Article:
WEA publishes two speeches given at the International Human Rights Conference in Prague, March 2019

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The Department of Theological Concerns of the World Evangelical Alliance has published two speeches of its members at a Human Rights Conference of the Anglo-American University held at the Czech National Bank. Professor Thomas Schirrmacher’s speech is available on the YouTube channel of the International Institute for Religious Freedom (IIRF). Professor Thomas K. Johnson’s speech “Martin Luther King and Those Wonderful Old Names!” is printed in the department’s Bulletin.

Photo: Thomas Schirrmacher addressing the signatories of Charta 77, Dr. Daniel Kroupa and Dr. Alexandr Vondra © BQ/Martin WarneckeThe printed speech is a revised version of the speech given at the first annual International Human Rights Conference in Prague, Czech Republic, March 7 & 8, 2019, hosted by Anglo-American University, Norwich University, and Post Bellum. The theme of the conference was “Key Moments of the 20th Century and Their Legacy.” Many of the participants were professors and students from the two universities, along with researchers from Post Bellum. The participation by members of the anti-communist Charter 77 movement set the historical background for the event.

Other keynote speakers included:

  • Dr. Alexandr Vondra – politician and diplomat, former dissident and signatory of Charter 77
  • Dr. Daniel Kroupa – philosopher, former dissident and signatory of Charter 77, politician and university educator
  • Kelly Adams-Smith – Chief of Mission, U.S. Embassy in Prague

In his opening plenary “Why People of all Religions and Worldviews Should Back Human Rights Ethics,” now available on YouTube, the President of the International Society for Human Rights, Thomas Schirrmacher, interacted with two signatories of Charter 77, Dr. Daniel Kroupa and Dr. Alexandr Vondra.

Schirrmacher especially agreed with the speech of Dr. Vondra, who warned that the old concept of human rights, that made the Charter 77 possible and great, was more and more put aside in favor of ideological views, adding all kinds of new so-called human rights. 

Photo: Thomas K. Johnson speaking in a panel discussion © BQ/Martin WarneckeCharter 77 (Charta 77 in Czech and in Slovak) was a civil rights movement in Czechoslovakia from 1977 to 1992 which was the center of opposition to the communist regime. It emerged from the Charter 77 petition, which had highlighted many grievances in the country. The charter was released on January 1, 1977, by 200 intellectuals and artists; by 1989 it had 2000 signatories. The communist government punished the dissemination of the document as a political crime with severe penalties. 

After the Velvet revolution of 1989, many of the members of Charter 77 held important positions in Czech and Slovak politics. As just one example, Dr. Vondra has been Minister of Defense, Minister for European Affairs, Foreign Minister, and Vice-Prime Minister of the Czech Republic, as well as a Member of the European Parliament. The Chief of Mission of the US Embassy in Prague, Kelly Adam-Smith, explained the important role of the USA backing Czechoslovakian dissidents during communist times.

Anglo-American University (AAU), the oldest private college in the Czech Republic, and Norwich University, the oldest military college of the USA, hosted an Interdisciplinary Conference on Human Rights at the prestigious building of the Czech National Bank and the AAU buildings. The conference was co-sponsored by Post Bellum, a Czech human rights organization archiving the statements of older eye-witnesses as well as recording human rights violations for later reference.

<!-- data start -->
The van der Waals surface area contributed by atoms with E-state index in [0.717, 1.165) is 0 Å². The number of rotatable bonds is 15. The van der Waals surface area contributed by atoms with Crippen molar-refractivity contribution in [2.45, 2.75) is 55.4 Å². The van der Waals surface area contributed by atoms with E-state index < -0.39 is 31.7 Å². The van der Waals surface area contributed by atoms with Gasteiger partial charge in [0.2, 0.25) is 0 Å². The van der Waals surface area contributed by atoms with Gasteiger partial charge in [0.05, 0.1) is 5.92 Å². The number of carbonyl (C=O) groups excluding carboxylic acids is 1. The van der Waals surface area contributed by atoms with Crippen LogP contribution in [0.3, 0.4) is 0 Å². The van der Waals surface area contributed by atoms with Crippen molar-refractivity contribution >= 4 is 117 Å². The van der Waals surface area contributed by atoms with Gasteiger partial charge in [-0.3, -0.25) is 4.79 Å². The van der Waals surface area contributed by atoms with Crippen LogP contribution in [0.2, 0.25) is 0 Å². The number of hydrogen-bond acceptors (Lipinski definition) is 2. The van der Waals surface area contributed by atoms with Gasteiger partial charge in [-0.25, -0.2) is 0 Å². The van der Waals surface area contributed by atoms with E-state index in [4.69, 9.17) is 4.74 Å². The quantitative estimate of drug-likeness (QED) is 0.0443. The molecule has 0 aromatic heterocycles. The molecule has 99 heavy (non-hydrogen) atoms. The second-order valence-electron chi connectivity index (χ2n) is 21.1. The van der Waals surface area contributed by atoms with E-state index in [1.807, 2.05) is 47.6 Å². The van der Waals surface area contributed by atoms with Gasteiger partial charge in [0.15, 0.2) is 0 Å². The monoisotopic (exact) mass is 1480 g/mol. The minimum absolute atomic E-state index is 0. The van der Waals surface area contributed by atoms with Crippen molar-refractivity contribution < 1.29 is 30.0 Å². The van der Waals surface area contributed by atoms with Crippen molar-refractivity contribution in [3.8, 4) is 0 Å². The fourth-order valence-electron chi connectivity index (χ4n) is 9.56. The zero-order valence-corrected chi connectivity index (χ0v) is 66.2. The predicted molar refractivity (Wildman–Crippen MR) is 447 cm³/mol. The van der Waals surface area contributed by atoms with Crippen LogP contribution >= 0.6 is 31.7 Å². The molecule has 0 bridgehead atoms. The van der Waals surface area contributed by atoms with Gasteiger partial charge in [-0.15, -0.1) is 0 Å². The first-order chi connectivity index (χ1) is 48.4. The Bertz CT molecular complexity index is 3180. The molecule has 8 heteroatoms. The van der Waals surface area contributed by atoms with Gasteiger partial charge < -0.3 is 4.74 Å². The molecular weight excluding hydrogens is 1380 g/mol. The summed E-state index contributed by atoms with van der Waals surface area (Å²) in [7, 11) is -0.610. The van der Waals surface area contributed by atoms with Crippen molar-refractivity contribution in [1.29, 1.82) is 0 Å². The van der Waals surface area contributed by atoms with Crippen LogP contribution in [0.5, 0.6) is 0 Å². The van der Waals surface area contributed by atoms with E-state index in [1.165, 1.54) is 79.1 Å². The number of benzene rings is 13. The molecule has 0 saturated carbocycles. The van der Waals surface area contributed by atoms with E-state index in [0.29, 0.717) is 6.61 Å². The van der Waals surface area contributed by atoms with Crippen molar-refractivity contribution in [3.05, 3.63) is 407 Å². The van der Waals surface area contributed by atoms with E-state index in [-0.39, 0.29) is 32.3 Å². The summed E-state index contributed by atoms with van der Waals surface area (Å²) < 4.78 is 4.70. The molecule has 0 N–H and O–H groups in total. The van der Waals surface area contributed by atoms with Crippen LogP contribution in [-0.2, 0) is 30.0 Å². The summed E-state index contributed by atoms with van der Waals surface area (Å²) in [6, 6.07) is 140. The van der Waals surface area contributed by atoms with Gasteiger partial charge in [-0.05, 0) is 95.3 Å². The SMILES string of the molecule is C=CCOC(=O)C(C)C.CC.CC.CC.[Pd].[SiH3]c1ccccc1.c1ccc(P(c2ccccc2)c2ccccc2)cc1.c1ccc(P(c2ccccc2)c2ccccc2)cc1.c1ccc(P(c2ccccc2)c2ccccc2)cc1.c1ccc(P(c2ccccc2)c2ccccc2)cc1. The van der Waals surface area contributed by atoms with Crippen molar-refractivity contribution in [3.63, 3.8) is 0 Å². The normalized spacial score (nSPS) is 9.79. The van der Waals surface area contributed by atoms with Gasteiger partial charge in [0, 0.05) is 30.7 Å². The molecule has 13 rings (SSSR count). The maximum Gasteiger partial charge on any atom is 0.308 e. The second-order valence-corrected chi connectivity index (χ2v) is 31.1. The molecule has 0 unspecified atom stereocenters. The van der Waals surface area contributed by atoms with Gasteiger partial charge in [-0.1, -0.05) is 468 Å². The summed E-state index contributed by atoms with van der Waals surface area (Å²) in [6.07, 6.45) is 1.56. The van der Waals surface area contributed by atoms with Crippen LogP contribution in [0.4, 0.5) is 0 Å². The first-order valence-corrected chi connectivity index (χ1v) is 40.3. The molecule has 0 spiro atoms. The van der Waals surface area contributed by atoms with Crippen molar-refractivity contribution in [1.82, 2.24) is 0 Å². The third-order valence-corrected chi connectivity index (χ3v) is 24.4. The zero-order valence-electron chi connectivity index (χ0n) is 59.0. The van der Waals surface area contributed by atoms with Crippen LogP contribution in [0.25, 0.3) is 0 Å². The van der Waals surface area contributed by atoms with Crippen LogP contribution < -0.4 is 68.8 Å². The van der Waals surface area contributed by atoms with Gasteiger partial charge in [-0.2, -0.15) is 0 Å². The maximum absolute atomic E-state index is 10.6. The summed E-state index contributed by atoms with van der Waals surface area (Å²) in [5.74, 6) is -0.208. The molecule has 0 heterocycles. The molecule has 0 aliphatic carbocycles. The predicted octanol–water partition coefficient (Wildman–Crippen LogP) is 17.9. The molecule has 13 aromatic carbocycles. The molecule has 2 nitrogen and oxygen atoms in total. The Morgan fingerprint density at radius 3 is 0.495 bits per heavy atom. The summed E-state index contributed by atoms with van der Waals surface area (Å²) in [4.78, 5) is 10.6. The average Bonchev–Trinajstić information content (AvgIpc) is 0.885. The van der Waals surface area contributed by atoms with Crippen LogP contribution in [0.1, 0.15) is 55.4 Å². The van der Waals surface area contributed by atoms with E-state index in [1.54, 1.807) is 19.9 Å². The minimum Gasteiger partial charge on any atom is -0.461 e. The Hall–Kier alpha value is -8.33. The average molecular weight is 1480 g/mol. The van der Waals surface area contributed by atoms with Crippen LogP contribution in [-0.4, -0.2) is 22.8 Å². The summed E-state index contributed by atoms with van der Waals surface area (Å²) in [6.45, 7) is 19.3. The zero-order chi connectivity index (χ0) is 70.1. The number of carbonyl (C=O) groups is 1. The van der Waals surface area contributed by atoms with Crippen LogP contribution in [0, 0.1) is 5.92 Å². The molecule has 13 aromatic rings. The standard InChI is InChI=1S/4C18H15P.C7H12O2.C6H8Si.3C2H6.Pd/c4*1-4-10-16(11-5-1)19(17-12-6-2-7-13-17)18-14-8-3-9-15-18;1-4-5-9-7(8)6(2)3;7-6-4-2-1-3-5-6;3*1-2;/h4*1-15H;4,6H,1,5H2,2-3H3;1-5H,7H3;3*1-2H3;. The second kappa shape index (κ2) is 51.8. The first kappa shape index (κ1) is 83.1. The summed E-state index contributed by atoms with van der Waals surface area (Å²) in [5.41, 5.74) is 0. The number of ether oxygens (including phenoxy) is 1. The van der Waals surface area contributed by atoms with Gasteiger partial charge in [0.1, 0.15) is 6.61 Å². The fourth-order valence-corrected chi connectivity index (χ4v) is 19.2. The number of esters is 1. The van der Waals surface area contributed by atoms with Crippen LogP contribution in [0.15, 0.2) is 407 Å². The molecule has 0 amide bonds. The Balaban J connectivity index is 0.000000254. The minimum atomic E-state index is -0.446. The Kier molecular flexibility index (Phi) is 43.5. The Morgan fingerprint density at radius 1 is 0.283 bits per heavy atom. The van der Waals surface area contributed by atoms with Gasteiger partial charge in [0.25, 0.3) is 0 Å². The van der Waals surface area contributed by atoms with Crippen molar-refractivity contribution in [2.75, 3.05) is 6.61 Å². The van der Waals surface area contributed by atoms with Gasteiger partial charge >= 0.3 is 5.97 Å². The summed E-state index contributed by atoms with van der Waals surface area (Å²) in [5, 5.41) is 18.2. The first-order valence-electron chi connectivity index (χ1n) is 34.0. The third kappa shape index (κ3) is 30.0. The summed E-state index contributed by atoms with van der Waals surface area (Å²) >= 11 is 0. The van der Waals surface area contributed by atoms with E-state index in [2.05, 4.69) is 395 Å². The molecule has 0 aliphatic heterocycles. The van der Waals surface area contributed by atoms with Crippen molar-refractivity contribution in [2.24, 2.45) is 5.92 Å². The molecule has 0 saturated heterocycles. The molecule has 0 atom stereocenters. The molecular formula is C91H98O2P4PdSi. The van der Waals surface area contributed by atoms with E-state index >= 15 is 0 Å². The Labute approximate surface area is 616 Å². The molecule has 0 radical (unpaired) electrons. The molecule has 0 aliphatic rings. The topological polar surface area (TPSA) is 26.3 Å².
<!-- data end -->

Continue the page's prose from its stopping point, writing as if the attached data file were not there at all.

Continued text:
The conference presented interdisciplinary papers and presentations from students, faculty, and experts. The theme of the conference commemorated important 20th-century dates in human rights history with anniversaries in 2019 linked to the Central European region. In addition to meetings with dissidents, historians and experts, students experienced a moot court mimicking real trial cases and a truth commission with eyewitnesses and victims of past regimes.

Photo: Thomas Schirrmacher in discussion with Kelly Adam-Smith, Chief of Mission of the US Embassy in Prague, during the human rights conference © BQ/Martin WarneckeAnglo-American University offers 17 undergraduate and graduate programs to students from more than 70 countries across the world. With more than 80 percent international students, AAU is the most international academic institution in the Czech Republic and was recently recognized by the European Association for International Education as an innovative leader in internationalization on the global stage. AAU is one of few universities outside the United States to have received accreditation from the American accrediting agency recognized by the U.S. Department of Education. Most of AAU’s programs are also accredited by the Ministry of Education, Youth, and Sports of the Czech Republic. 

Norwich University was founded in 1819 for the U.S. Army and is the oldest private military college in the USA, established to assure that officers not only have a military education, but also a humanistic education. It is one of six senior military colleges in the USA. Norwich University is a diversified academic institution that educates traditional-age students and adults in a Corps of Cadets and as civilians. It offers a broad selection of baccalaureate and graduate degrees in natural sciences, mathematics, architecture, business administration, computer science, and public administration, with 2512 students, of whom 1570 are cadets.

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